Five Favorite Films

Tarsem Singh's Five Favorite Films

Self/less Director Discusses the Films that Have Inspired Him

by | July 9, 2015 | Comments

Self/less director Tarsem Singh is no stranger to epic films. Having begun as a successful music video and commercial director (R.E.M.’s “Losing My Religion,” En Vogue’s “Hold On,” and the “We Will Rock You” Pepsi campaign), Singh’s eye for visual splendor embarked him on a film career made up of optical wonders like The Cell, The Fall, Immortals, and Mirror, Mirror. Self/less, starring Ryan Reynolds and Ben Kingsley, will follow suit this Friday. We wanted to know what films served as influences for his work, and we got his top five here:

La Jetée (The Pier) (1962) 93%

I think the greatest film of all time. It doesn’t even care about anything. It has the best MacGuffin. The audiences in the west — if you’re going to transfer somebody from one place to the other, you want to spend all the money on the big gadgets that do all of the — as Monty Python says “the machines that go BING” kind of stuff. Whereas in La Jetée, just two guys lie down on a hammock, they drug intravenously, and they go, “Voila! We’re in the future.” I just love that. It’s just a Macguffin in a different culture, the different time — they’re used to different things. And for me, having traveled a lot, I always have to find out — when you show a movie to people they just say, “Would you buy this?” That’s one of the reasons you have origin films — like Superman or whatever — that takes so long in the west whenever you start to originate one, because you have to set up that this guy can fly because he is from another planet, has a nemesis, you can make him grounded when you give him kryptonite, and all that stuff. You watch a Hindi movie, and they just say, “Hey this guy can deflect a bullet with his ring because he is [Indian film actor] Amitabh Bachchan, so next question.” Literally, it is all about what each culture takes — to take as a MacGuffin and where they want the money spent. And La Jetée just doesn’t care. It’s got the greatest story and the movie — the images don’t even move except in one particular instance — I don’t want to spoil it for someone who hasn’t seen it. But it is just one of the greatest. It was made the year I was born, I was obsessed with it forever and when Terry Gilliam made 12 Monkeys I knew it was done.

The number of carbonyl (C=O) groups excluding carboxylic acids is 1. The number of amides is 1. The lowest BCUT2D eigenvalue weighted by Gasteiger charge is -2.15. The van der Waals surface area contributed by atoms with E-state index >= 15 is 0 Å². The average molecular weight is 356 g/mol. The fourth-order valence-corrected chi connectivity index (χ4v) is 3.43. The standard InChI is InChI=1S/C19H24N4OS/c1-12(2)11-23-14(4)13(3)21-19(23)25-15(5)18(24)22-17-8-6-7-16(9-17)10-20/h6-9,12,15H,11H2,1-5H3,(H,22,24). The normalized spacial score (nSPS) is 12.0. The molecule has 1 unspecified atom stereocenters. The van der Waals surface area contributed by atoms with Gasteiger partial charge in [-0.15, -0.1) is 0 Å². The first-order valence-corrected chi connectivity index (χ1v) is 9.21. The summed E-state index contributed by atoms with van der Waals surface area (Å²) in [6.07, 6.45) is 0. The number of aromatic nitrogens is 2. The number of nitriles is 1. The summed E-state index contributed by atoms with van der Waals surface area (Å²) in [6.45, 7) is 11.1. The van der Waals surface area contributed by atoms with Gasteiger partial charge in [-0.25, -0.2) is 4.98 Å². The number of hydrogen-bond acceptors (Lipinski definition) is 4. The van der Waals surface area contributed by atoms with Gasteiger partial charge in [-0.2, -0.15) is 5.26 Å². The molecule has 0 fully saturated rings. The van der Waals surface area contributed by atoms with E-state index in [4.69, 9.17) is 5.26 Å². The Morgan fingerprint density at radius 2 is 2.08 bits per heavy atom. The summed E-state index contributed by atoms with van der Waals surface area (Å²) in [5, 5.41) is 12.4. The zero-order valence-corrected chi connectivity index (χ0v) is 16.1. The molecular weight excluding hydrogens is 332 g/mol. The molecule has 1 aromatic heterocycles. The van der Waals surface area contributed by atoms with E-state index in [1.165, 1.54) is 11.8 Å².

The Conversation (1974) 96%

It is the greatest film in the english language ever made between the two Godfathers. Almost drove him bankrupt, but there you go. It is the greatest thriller of all time. If ever you’re talking about a character to which — how to get you biting your nails without any slaps or gunshots going off, that movie’s it. It’s just so terrifyingly correct. I’m not really a [Michaelangelo] Antonioni fan or any of those; Blow Up and all that never did it for me. But The Conversation, somehow, whoa. And I kind of find Mamet the same way. I know everybody holds correctly Hitchcock, you know, as high as you can, but I find Mamet delivers more shock and awe to me, and twists in a correct way than I ever found with Hitchcock. But of course we’re watching Hitchcock movies when 20 things have copied his films and they’ve become cliché at a particular point. The Conversation holds up like that for me.

The Decalogue (1998) 100%


The reason I love it is it’s the ultimate adaptation. You know, memes coming out in your films. This guy makes a film every two, three years, is making, making, making, and all the money goes away and they come to him and they say, “Okay, you can make it for TV. You can make whatever you want,” and he walks up to a building complex and he goes right, The Ten Commandments in that building. How do you do that? He makes 10 movies in a year — three of them I think they released later on as features. And you look at them and they have the balls of a student movie, like a short film about killing. It’s just all about the process. It isn’t about hanging the guy or not hanging the guy, it’s just what it takes to hang a guy. And just stuff like that, that I just think, “How do you do that?” I don’t think it’ll ever happen — at least in my lifetime.

The Mirror (1975) 100%

This used to get me when I was in college. I haven’t watched [Tarkovsky’s] films for years now, but they really got my goat. I did not understand anything. I just watched it, and I used to have a visceral reaction with them. And I haven’t seen them for about 20 years, but any of his [would make the list]. I think The Mirror, or even The Sacrifice, or Nostalghia — any one of those just blew my rocks off. Somebody like Polanski, he does a film with the devil or he does a thriller and his DNA is all over it. So when I look at the Tarkovsky films I just think like I could interchange all of them and watch them, each one of them just shook my world.

Caché (2005) 89%


I do remember talking with [filmmaker David] Fincher. He was telling me about the original one that [Michael Haneke] did, Funny Games, and I was telling him about Hidden. And we didn’t realize in that conversation that we were talking about the same filmmaker. But it is truly, for me, the God of cinema, that just does not breathe a step wrong, and is contemporary life apart from Kieslowski’s time — is Haneke. I looked at that film and I thought it the most thrillingly, chillingly, correctly timed movie that I have ever seen.


Self/less opens in wide release on July 10.

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